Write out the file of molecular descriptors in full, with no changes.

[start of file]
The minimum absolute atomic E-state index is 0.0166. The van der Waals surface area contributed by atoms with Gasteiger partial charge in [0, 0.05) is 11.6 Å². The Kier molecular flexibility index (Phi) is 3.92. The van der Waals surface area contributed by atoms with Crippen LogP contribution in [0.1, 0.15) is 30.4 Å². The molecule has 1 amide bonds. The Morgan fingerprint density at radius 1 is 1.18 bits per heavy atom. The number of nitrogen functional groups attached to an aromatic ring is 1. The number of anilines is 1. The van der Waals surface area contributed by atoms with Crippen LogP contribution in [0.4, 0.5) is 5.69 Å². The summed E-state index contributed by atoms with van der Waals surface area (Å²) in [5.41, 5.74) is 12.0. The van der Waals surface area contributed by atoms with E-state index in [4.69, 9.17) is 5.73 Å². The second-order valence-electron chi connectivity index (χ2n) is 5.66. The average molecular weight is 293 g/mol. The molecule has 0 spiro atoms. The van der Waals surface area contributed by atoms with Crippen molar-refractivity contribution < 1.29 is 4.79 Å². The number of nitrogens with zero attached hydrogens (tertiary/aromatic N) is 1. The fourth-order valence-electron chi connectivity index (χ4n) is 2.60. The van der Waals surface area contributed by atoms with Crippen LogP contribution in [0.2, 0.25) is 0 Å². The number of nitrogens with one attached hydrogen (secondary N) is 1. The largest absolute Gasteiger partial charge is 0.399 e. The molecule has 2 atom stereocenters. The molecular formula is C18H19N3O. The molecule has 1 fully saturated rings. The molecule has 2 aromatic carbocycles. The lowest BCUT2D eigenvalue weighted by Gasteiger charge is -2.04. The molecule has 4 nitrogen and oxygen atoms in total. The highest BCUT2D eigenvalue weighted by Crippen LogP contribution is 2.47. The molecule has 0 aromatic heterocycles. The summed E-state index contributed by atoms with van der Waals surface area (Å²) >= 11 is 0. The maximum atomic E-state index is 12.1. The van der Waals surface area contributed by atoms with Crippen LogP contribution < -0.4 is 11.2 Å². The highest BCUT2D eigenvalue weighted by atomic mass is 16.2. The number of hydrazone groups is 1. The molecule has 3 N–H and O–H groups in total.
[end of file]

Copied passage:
The minimum absolute atomic E-state index is 0.0166. The van der Waals surface area contributed by atoms with Gasteiger partial charge in [0, 0.05) is 11.6 Å². The Kier molecular flexibility index (Phi) is 3.92. The van der Waals surface area contributed by atoms with Crippen LogP contribution in [0.1, 0.15) is 30.4 Å². The molecule has 1 amide bonds. The Morgan fingerprint density at radius 1 is 1.18 bits per heavy atom. The number of nitrogen functional groups attached to an aromatic ring is 1. The number of anilines is 1. The van der Waals surface area contributed by atoms with Crippen LogP contribution in [0.4, 0.5) is 5.69 Å². The summed E-state index contributed by atoms with van der Waals surface area (Å²) in [5.41, 5.74) is 12.0. The van der Waals surface area contributed by atoms with E-state index in [4.69, 9.17) is 5.73 Å². The second-order valence-electron chi connectivity index (χ2n) is 5.66. The average molecular weight is 293 g/mol. The molecule has 0 spiro atoms. The van der Waals surface area contributed by atoms with Crippen molar-refractivity contribution < 1.29 is 4.79 Å². The number of nitrogens with zero attached hydrogens (tertiary/aromatic N) is 1. The fourth-order valence-electron chi connectivity index (χ4n) is 2.60. The van der Waals surface area contributed by atoms with Crippen LogP contribution in [0.2, 0.25) is 0 Å². The number of nitrogens with one attached hydrogen (secondary N) is 1. The largest absolute Gasteiger partial charge is 0.399 e. The molecule has 2 atom stereocenters. The molecular formula is C18H19N3O. The molecule has 1 fully saturated rings. The molecule has 2 aromatic carbocycles. The lowest BCUT2D eigenvalue weighted by Gasteiger charge is -2.04. The molecule has 4 nitrogen and oxygen atoms in total. The highest BCUT2D eigenvalue weighted by Crippen LogP contribution is 2.47. The molecule has 0 aromatic heterocycles. The summed E-state index contributed by atoms with van der Waals surface area (Å²) >= 11 is 0. The maximum atomic E-state index is 12.1. The van der Waals surface area contributed by atoms with Crippen LogP contribution < -0.4 is 11.2 Å². The highest BCUT2D eigenvalue weighted by atomic mass is 16.2. The number of hydrazone groups is 1. The molecule has 3 N–H and O–H groups in total.